This is the second in a series of posts I’m making about my visit to Walt Disney World’s Magic Kingdom the day before they opened to the public after being closed for four months due to COVID-19.
- Disney’s Magic Kingdom during COVID-19: Overview
- Disney’s Magic Kingdom during COVID-19: Suggestions
- Disney’s Magic Kingdom during COVID-19: What Can Conventions Learn Here?
Yesterday I laid out everything my wife and I experienced during the Annual Passholder preview at the Magic Kingdom on July 10th. Having worked in the theme park industry in the late nineties and early two thousands – and the fact that I’m on the Internet which means I HAVE AN OPINION – I thought I’d share my suggestions of how Disney might be able to improve or streamline some of the their newly implemented procedures.
PERPETUAL CHARACTER APPEARANCES
Now is the time, in my humble opinion, to pull out all the stops in regards to costumed characters in the theme parks. Instead of localized ideas (characters appearing near attractions themed after their source material) or “greatest hits” (i.e. princesses) have characters just show up everywhere as random photo opportunities. When we visited we saw the Wicked Stepsisters at the castle and the Country Bears on the floor above their jamboree, but why stop there? Have them more haphazard and all over the place for short periods of time. If you see a group of park attendees bunch up to get a photo and not social distance, disappear and show up elsewhere. Make it a constant game of “Where’s Waldo” and have something for park attendees to come across since shows are no longer in operation. What parent wouldn’t get a quick thrill out of seeing Darkwing Duck or Goliath from Gargoyles randomly come out at the castle? Make it passive entertainment that feels like a game. Create randomness in the park attendee experience to make it more memorable vs. a sanitized and scaled down version of what we all remember.
BETTER ANNOUNCEMENTS TO AVOID THEM BEING IGNORED
Regular park goers/Annual Passholders like to joke with one another by saying “¡Por favor manténgase alejado de las puertas!” since we all know the announcement. Part of the reason behind that, though, is due to us being effectively desensitized to it by hearing it over and over and over again. While in the park, a clear voice would come booming over the loudspeakers reminding everyone to stay six feet apart, wear face coverings correctly, and wash your hands. However it’s a “standard” voice and repetitive. My suggestion? Create a series of announcements featuring a variety of character voices that will keep attendees on their toes waiting to hear who the “next one” making an announcement is. I have spent far too much time brainstorming on this one, and here are some examples:
- Mickey Mouse.
- The Caballeros, with José translating Panchito’s Spanish version and Donald Duck’s “Donald” version creating friction that Donald HAS to be translated in the first place.
- Olaf spouting “did you know” facts the way he did in Frozen 2, but including the importance of face covers, distancing, etc.
- Rocket Raccoon translating Groot. (“I am Groot!” “Yes, Groot, everyone walking around right now should be wearing a face covering…”)
- Baymax. I mean, he IS a Healthcare Companion.
- Maui. Because Dwayne Johnson!
You get the point. You can create dozens of these and randomize them each day.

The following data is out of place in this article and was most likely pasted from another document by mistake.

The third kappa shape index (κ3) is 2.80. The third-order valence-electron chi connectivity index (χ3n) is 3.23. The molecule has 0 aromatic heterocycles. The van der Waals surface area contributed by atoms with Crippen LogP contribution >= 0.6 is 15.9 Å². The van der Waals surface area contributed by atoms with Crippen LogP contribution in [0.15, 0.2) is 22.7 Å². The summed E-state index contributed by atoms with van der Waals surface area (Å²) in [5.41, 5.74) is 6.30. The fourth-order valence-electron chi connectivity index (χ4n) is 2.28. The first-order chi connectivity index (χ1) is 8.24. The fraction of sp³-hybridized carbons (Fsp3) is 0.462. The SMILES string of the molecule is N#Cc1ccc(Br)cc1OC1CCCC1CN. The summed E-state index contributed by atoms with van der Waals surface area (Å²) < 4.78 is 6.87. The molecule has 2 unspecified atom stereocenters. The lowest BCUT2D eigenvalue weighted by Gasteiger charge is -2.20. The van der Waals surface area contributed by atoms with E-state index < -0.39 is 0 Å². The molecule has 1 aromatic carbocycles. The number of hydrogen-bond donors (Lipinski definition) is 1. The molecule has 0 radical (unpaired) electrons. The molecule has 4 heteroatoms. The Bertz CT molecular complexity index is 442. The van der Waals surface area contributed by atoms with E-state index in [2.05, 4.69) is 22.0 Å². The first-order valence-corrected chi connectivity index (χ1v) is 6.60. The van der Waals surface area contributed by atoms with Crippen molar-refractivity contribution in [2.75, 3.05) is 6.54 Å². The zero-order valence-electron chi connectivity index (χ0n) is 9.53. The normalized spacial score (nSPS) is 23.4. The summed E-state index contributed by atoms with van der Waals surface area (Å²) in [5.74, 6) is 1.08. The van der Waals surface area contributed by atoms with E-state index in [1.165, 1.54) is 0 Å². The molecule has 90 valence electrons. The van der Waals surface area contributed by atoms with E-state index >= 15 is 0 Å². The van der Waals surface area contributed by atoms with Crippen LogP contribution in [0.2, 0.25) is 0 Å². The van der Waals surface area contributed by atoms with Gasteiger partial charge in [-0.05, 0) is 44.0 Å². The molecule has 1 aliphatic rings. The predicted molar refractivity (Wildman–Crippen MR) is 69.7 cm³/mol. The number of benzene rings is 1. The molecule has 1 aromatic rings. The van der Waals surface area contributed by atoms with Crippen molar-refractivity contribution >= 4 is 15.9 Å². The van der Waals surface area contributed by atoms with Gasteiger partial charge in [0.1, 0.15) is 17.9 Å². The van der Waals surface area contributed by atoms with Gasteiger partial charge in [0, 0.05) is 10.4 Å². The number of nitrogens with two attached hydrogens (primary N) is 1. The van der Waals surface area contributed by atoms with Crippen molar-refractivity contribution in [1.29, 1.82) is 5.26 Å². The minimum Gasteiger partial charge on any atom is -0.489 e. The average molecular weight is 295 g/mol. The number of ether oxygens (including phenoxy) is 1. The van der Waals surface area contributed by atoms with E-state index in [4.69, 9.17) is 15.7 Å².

ZERO TOLERANCE FOR MASK EVASION
In my previous post I told the story of the woman who took her mask off during Thunder Mountain and how my wife told a staffer (“Cast Member”) about it who proceeded to do nothing. This can’t happen. Even if its a “he said/she said” scenario, staff need to follow through on EVERY instance when this is observed. Lack of doing do will slowly erode consumer confidence in safety which is exactly the opposite of what theme parks need to do to make attendees feel safe. At the risk of sounding old… “Back in my day” of working at theme parks we had extensive training for handling uncomfortable guest conversations and diffusing these circumstances. Theme parks need to revisit theses standards again to be able to manage these tough situations more effectively.
MORE HAND SANITIZERS AT ATTRACTION EXITS
There were plenty of hand sanitizing stations around the park and we never ran into an empty one. However, having one single station at the exit of an attraction completely undoes the work that was done by distancing attendees in the queue and on the ride itself. Everyone exiting the attraction runs to the one sanitation station and waits next to each other. Attractions need four to six sanitation stations at the exit six feet apart to spread the exiting attendees apart from one another.
ADD A SIGN FOR THE QUEUE TO THE RESTAURANTS (OR SOME OTHER DETERRENT)
I know: I made fun of the fact that there were too many signs in my last blog post, but this is one that might fix a problem I witnessed. The social distancing line outside the restaurant we went to (Cosmic Ray’s Starlight Café) had a line where people could wait to get inside after ordering food. Make this area OFF LIMITS unless you have a pickup notification on your phone. Too many people just order and wait and they need to be discouraged from hanging around. It was one of the worst clumping situations I saw in the whole park.
No system is perfect, but industries should always look for ways to improve – especially when looking to solve the daunting challenge of “mass gatherings in a pandemic”. Disney’s doing a solid job of seeking the answers even though the timing of doing so can be considered questionable. (Florida added 12,624 new COVID-19 cases yesterday.) Either way: here we are. Have you visited a theme park since they reopened? What do you think they could be doing better?